J Clin Virol. 2021 Mar 16;140:104794. doi: 10.1016/j.jcv.2021.104794. Online ahead of print.
BACKGROUND: The level of asymptomatic infection with SARS-CoV-2 could be substantial and among health care workers (HCWs) a source of continuing transmission of the virus to patients and co-workers.
OBJECTIVES: Measure the period prevalence of SARS-CoV-2 PCR positivity and seroprevalence of SARS-CoV-2 IgG antibodies among a random sample of asymptomatic health system hospital-based health care workers (HCWs) 6½ -15½ weeks after 4/5/2020, the peak of the first surge of COVID-19 admissions.
RESULTS: Of 524 eligible and consented participants from four metropolitan hospitals, nasopharyngeal swabs were obtained from 439 (83.8 %) and blood from 374 (71.4 %). Using PCR nucleic acid-based amplification (NAAT) methods, the period prevalence of SARS-CoV-2 infection was 0.23 % (95 % confidence interval (CI) 0.01 %-1.28 %; 1/439) from 5/21/20-7/16/20. The seroprevalence of SARS-CoV-2 IgG antibodies from June 17-July 24, 2020 was 2.41 % (95 % CI 1.27 %-4.51 %; 9/374). Those who were reactive were younger (median age 36 versus 44 years; p = 0.050), and those with self-reported Hispanic/Latino ethnicity had a higher seroprevalence (2/12 = 16.7 % versus 7/352 = 2.0 %; p = 0.051). There were no significant differences by sex, race, residence, hospital, unit or job type. The one employee who was found to be PCR test positive in this study was also reactive for IgG antibodies, tested 27 days later.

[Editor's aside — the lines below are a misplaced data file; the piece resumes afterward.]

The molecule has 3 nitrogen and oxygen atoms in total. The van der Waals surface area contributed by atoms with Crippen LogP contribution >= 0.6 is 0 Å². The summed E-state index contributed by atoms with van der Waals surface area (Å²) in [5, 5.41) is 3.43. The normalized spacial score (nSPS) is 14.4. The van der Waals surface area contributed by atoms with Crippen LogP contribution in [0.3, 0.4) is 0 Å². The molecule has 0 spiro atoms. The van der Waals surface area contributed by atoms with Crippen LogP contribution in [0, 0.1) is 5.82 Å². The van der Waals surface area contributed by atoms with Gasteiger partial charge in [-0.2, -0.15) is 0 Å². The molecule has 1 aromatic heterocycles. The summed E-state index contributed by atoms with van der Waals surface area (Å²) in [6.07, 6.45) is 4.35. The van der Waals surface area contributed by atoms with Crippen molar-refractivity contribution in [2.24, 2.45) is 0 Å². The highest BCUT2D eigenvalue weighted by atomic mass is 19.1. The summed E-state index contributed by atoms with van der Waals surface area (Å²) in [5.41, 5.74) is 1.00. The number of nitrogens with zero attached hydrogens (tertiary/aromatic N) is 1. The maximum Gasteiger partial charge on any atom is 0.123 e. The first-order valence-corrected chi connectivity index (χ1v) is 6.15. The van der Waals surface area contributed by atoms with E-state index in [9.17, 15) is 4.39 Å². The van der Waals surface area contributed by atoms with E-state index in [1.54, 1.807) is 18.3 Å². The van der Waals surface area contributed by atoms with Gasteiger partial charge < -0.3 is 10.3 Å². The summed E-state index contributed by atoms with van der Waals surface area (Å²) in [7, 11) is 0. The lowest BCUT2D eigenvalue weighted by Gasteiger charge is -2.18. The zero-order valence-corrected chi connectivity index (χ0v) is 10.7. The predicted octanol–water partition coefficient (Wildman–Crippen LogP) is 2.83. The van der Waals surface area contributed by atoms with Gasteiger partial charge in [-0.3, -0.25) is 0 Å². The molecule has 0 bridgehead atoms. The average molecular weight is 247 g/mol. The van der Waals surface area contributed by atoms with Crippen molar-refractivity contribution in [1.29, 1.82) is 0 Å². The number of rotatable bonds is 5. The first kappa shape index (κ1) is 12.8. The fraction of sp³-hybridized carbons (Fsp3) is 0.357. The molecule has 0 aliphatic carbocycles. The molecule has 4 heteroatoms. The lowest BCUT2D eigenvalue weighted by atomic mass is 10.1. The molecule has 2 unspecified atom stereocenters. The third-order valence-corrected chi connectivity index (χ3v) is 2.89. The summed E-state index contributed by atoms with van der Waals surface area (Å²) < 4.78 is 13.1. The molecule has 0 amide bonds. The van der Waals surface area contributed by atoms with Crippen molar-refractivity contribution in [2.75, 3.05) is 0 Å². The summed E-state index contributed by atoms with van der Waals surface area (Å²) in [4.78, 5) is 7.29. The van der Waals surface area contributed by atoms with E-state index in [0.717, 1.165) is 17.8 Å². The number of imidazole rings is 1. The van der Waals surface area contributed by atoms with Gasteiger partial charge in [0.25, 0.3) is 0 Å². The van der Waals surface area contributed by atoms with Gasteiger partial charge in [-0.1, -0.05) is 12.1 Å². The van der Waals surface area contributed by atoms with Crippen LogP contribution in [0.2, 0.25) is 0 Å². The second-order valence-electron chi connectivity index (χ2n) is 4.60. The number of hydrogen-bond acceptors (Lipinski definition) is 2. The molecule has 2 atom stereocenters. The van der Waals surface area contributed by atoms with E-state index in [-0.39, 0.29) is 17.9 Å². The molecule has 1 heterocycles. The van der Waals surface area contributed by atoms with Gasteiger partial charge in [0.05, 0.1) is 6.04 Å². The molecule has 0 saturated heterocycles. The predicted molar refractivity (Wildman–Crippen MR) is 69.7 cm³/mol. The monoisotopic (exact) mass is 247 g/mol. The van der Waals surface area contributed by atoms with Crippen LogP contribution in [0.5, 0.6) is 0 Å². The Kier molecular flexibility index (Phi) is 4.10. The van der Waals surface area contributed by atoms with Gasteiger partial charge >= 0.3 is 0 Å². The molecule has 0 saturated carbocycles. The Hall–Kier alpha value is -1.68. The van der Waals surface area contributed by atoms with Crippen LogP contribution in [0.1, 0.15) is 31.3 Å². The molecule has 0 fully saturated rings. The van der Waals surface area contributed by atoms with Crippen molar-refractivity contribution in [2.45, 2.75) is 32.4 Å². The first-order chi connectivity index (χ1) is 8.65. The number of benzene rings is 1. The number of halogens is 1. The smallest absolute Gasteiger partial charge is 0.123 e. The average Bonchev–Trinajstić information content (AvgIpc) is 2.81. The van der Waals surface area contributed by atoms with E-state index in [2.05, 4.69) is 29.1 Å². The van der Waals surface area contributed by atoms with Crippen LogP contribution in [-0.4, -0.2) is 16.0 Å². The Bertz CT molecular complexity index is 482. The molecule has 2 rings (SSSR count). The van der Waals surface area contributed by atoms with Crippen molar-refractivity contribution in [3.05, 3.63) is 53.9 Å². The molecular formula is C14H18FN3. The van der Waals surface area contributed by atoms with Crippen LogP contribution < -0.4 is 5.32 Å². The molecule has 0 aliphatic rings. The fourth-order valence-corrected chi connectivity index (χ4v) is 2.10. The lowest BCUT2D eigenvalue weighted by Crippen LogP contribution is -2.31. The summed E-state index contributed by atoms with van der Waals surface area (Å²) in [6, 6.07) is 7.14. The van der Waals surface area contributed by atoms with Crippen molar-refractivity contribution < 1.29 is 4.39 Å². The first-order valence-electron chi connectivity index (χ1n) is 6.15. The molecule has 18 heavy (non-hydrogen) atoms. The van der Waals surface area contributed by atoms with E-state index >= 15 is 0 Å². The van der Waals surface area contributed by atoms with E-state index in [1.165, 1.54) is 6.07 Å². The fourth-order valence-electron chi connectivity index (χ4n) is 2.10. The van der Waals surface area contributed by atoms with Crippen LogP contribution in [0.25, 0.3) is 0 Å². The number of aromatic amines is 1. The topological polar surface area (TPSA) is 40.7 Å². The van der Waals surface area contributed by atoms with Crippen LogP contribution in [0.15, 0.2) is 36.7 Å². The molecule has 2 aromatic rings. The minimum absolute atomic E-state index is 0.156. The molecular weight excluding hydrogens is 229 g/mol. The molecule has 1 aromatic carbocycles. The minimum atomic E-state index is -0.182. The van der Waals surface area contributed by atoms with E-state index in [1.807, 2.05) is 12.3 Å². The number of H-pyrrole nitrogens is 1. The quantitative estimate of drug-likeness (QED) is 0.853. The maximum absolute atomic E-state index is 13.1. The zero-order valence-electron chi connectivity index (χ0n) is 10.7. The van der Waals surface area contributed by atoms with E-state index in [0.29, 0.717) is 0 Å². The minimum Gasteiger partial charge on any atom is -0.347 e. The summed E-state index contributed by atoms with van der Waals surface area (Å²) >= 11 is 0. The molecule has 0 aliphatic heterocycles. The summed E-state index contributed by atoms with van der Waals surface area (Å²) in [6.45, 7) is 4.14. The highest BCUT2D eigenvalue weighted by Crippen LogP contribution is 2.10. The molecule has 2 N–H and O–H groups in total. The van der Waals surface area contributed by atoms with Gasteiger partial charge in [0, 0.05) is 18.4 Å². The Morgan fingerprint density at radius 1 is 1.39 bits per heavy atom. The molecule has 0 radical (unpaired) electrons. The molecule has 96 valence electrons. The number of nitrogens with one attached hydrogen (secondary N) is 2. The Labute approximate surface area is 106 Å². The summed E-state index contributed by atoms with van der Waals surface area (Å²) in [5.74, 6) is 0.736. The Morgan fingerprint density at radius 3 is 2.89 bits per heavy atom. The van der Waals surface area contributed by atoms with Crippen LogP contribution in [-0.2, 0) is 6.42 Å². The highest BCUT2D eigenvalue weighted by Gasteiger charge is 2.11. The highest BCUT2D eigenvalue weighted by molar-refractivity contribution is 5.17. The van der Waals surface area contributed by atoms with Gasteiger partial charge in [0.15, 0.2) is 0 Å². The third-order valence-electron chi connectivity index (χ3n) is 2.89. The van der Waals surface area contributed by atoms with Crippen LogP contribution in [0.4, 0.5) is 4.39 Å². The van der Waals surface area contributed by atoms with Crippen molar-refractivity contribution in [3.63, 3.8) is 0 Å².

CONCLUSIONS: The period prevalence of PCR positivity to SARS-CoV-2 and IgG seroprevalence was unexpectedly low in asymptomatic HCWs after a peak in COVID-19 admissions and the establishment of state and institutional infection control policies, suggesting that routine screening tests while community prevalence is relatively low would produce a minimal yield.